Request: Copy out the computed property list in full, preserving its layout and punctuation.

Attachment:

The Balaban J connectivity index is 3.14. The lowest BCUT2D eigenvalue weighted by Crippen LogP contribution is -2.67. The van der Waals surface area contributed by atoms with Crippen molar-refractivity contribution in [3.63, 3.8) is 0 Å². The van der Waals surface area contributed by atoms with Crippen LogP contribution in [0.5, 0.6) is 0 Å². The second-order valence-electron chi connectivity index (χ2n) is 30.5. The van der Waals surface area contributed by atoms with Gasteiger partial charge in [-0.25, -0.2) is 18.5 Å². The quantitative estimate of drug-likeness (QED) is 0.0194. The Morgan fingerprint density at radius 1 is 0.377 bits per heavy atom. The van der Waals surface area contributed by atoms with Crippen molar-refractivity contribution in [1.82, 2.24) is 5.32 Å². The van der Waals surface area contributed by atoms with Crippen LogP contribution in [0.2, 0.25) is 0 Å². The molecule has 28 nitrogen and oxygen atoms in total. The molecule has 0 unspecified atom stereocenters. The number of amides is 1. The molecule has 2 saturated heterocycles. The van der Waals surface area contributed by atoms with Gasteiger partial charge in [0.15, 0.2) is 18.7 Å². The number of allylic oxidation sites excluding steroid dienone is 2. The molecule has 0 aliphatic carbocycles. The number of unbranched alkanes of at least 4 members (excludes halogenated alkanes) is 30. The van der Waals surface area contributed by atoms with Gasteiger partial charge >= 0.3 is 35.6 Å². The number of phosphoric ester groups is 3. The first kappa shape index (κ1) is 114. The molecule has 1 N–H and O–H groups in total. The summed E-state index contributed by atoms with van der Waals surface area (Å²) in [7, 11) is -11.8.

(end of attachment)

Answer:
The Balaban J connectivity index is 3.14. The lowest BCUT2D eigenvalue weighted by Crippen LogP contribution is -2.67. The van der Waals surface area contributed by atoms with Crippen molar-refractivity contribution in [3.63, 3.8) is 0 Å². The van der Waals surface area contributed by atoms with Crippen LogP contribution in [0.5, 0.6) is 0 Å². The second-order valence-electron chi connectivity index (χ2n) is 30.5. The van der Waals surface area contributed by atoms with Gasteiger partial charge in [-0.25, -0.2) is 18.5 Å². The quantitative estimate of drug-likeness (QED) is 0.0194. The Morgan fingerprint density at radius 1 is 0.377 bits per heavy atom. The van der Waals surface area contributed by atoms with Crippen molar-refractivity contribution in [1.82, 2.24) is 5.32 Å². The van der Waals surface area contributed by atoms with Crippen LogP contribution in [0.2, 0.25) is 0 Å². The molecule has 28 nitrogen and oxygen atoms in total. The molecule has 0 unspecified atom stereocenters. The number of amides is 1. The molecule has 2 saturated heterocycles. The van der Waals surface area contributed by atoms with Gasteiger partial charge in [0.15, 0.2) is 18.7 Å². The number of allylic oxidation sites excluding steroid dienone is 2. The molecule has 0 aliphatic carbocycles. The number of unbranched alkanes of at least 4 members (excludes halogenated alkanes) is 30. The van der Waals surface area contributed by atoms with Gasteiger partial charge >= 0.3 is 35.6 Å². The number of phosphoric ester groups is 3. The first kappa shape index (κ1) is 114. The molecule has 1 N–H and O–H groups in total. The summed E-state index contributed by atoms with van der Waals surface area (Å²) in [7, 11) is -11.8.